We did find disorganization of postnatal retinal anatomy (Supplementary Fig. 3). At birth or before, the mutant retina was indistinguishable from that of control mice (Fig. 1c, d). However, by P4, the ganglion cell layer and developing inner plexiform layer (IPL) were disorganized (not shown). This disorganization persisted into adulthood in amacrine and ganglion cells (Fig. 1e, f), and was confirmed with marker analysis (Supplementary Fig. 4). Within these cell populations, many subtypes are present13,14, and Dscam was expressed in a subset of cells in these layers (Fig. 1g). Double in situ hybridization with markers of defined amacrine subtypes indicated that Dscam was expressed in dopaminergic amacrine cells (tyrosine hydroxylase (Th)-positive) and in bNOS-positive (Nos1-expressing) cells, but not in choline acetyltransferase (Chat)-positive starburst amacrine cells (SACs) or disabled 1-positive (Dab1) AII amacrine cells (Supplementary Fig. 5). Immunofluorescence with an antibody against the extracellular domain showed that DSCAM completely overlapped dopaminergic amacrine cell staining in >400 cells examined. In whole-mount retinas at P15, anti-DSCAM staining was distributed across the soma and processes of dopaminergic amacrine cells, but redistributed to the cell body in the adult retina (Fig. 1h, i). Additional immunoreactivity was detected in retinal cross-sections in lower, more vitreal layers of the IPL, below the strata of TH-positive processes (Fig. 1j). DSCAM immunoreactivity was absent from the mutant retinas, consistent with a protein-null mutation (Fig. 1k).

Wild-type dopaminergic amacrine cells were first labelled by anti-TH staining at around P6, when the neurons are still extending processes (Fig. 2a). The spacing of dopaminergic amacrine cell bodies was analysed by density recovery profiling (DRP)—a statistical measure of the cells’ spatial autocorrelation, measuring the probability of encountering a homotypic cell body at varied distances from the reference cell. Regularly spaced cells have a zone of exclusion for other homotypic cells, indicated by a below-average cell density at short distances15 (Fig. 2b). Although their spacing was normal, the Dscam-/- dopaminergic amacrine cells showed abnormal morphology at P6 (Fig. 2c, d). Examining individual cell morphologies in 20 isolated dopaminergic amacrine cells in control and Dscam-/- retinas revealed defects in arborization in the mutant retina (Fig. 2e, f). Quantification indicated no differences in total length of processes or in the number of branches per unit length, but mutant cells had a significantly larger number of processes that self-crossed (Fig. 2g–j). This phenotype was more pronounced at P10 (not shown), and eventually large fascicles of TH-positive processes from many cells form in the mutant retina (Supplementary Fig. 6). Dopaminergic processes in the wild-type adult retina form a broad, uniform plexus, and the cell bodies are evenly spaced (Fig. 2k, l). The fasciculated adult Dscam-/- dopaminergic amacrine cells had abnormal positioning of their cell bodies, which associated with the fascicles and clumped significantly (Fig. 2m, n and Supplementary Figs 6 and 7).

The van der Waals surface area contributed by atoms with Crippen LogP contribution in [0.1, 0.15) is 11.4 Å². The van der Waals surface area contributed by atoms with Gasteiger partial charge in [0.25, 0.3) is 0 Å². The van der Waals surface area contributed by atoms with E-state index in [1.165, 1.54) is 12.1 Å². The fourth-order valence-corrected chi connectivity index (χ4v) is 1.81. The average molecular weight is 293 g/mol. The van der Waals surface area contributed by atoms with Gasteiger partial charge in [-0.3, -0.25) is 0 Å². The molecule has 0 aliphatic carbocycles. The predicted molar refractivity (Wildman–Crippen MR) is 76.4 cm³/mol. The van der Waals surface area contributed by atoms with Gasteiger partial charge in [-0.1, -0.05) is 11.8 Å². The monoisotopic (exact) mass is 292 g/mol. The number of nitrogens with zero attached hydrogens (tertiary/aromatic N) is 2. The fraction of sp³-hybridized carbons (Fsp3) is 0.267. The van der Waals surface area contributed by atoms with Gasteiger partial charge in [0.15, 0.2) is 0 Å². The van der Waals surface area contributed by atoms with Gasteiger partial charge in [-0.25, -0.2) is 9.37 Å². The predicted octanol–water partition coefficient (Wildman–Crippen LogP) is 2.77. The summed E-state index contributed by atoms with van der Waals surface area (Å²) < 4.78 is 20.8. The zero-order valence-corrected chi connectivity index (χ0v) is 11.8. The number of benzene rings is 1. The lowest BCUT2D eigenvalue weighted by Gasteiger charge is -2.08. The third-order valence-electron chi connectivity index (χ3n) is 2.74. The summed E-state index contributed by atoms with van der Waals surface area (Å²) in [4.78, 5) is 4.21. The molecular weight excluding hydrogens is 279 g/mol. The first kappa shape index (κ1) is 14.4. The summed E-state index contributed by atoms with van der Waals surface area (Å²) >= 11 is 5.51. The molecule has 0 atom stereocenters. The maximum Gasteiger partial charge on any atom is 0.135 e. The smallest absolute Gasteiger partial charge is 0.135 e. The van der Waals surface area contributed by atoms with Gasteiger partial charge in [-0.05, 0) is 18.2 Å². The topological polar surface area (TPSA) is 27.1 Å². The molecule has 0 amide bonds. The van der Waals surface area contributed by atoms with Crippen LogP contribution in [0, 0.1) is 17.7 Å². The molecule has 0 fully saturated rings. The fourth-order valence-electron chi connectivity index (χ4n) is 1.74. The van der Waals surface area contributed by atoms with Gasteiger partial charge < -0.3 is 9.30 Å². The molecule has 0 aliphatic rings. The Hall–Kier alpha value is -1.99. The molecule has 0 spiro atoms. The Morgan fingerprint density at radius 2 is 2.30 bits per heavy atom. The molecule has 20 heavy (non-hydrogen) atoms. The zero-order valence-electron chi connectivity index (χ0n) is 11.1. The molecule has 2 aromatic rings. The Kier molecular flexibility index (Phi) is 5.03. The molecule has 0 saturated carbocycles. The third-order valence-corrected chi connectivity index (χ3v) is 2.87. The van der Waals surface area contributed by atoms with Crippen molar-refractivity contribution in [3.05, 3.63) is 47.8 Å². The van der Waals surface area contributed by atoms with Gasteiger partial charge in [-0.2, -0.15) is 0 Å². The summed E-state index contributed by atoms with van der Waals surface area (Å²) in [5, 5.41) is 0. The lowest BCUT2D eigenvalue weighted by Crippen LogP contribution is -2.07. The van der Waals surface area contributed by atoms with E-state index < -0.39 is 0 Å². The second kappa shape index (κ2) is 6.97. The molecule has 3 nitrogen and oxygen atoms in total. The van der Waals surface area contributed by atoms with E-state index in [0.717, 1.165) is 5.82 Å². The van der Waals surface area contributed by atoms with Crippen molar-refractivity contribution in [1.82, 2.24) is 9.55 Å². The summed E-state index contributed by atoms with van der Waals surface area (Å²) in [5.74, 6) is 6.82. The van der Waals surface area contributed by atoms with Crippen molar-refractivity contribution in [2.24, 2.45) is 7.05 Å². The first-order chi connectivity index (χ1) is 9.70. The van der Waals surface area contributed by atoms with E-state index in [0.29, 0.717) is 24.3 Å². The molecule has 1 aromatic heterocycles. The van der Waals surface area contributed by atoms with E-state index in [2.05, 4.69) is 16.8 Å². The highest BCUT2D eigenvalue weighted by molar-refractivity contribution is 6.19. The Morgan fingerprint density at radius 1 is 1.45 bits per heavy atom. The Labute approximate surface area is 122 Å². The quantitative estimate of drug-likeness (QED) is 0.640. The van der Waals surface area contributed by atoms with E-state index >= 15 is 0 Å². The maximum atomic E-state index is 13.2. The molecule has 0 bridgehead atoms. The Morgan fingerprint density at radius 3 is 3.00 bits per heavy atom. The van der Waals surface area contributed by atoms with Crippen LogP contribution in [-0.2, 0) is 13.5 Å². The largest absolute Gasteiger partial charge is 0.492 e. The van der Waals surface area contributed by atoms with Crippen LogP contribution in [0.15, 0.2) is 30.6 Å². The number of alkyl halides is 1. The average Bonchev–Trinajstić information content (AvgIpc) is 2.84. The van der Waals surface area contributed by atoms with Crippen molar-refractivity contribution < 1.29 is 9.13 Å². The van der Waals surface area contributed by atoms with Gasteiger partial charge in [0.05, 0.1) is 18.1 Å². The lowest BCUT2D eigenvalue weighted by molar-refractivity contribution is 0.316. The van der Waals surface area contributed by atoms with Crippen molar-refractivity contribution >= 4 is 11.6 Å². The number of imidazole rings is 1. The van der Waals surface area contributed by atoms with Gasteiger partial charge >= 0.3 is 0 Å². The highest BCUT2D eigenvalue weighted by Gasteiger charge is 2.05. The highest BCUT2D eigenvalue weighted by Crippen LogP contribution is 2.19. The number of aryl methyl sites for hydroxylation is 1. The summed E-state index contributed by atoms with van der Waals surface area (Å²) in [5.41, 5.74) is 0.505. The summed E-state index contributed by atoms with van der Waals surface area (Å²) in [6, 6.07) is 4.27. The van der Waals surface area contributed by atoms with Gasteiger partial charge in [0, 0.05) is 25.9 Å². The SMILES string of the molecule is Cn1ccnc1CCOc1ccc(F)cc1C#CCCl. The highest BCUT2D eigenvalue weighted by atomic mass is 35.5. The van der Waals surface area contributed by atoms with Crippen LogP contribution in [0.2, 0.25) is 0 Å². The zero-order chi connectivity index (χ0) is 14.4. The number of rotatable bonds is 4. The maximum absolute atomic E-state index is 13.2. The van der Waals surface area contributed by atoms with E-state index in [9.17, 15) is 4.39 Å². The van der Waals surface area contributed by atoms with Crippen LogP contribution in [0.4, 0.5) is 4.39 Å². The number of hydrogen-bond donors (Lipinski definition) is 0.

Figure 2: Arborization and mosaic patterning of dopaminergic amacrine cells in control and Dscam-/- retinas.
Figure 2

a, A wild-type P6 retina stained with anti-TH. Dopaminergic amacrine cell processes have little proximal contact and rarely self-cross. b, DRP analysis of cell-body spacing identified an exclusion zone surrounding dopaminergic neurons in wild-type retinas. c, A P6 Dscam-/- retina stained with anti-TH. Individual dopaminergic amacrine cells frequently self-cross. Error bars in all figures represent s.d. d, DRP analysis of Dscam-/- dopaminergic amacrine cells indicates normal soma spacing at P6. e, f, Representative isolated P6 wild-type (e) and Dscam-/- (f) dopaminergic amacrine cells are shown; insets contain traces of the neurites. gj, Analysis of 20 isolated dopaminergic amacrine neurons from either wild-type or Dscam-/- retinas. g, No significant difference in the total neurite length was observed between wild-type and Dscam-/- neurons (t-test, P = 0.55). h, Similarly, no significant difference in neurite branches per unit length was observed (P = 0.38). i, j, A significant increase in the number of self-crossings per length of neurite (i) or per number of branches (j) was observed for the Dscam-/- neurons over controls (P = 0.003 and 0.015, respectively). kn, Whole adult (6–8 weeks) wild-type (k, l) or Dscam-/- (m, n) retinas stained with anti-TH. TH-positive neurite fascicles run throughout the Dscam-/- retina (m) in contrast to the wild-type retina (k), in which neurites arborize evenly. l, DRP analysis indicates that dopaminergic amacrine cells in the adult wild-type retina maintain and expand their mosaic spacing and exclusion zones. n, DRP analysis of adult Dscam-/- retinas indicates aggregation of dopaminergic amacrine neurons. o, Schematic of arborization and mosaic formation in wild-type (left) and Dscam-/- (right) retinas. At P6, both wild-type and Dscam-/- dopaminergic amacrine cells are organized in a mosaic pattern; however, wild-type neurites arborize, whereas Dscam-/- neurites self-cross. By P10, wild-type dopaminergic amacrine cells have an increased exclusion zone, whereas Dscam-/- dopaminergic amacrine neurons aggregate along bundled fascicles. Scale bars: a, c, e, f, 133 µm; k, m, 388 µm.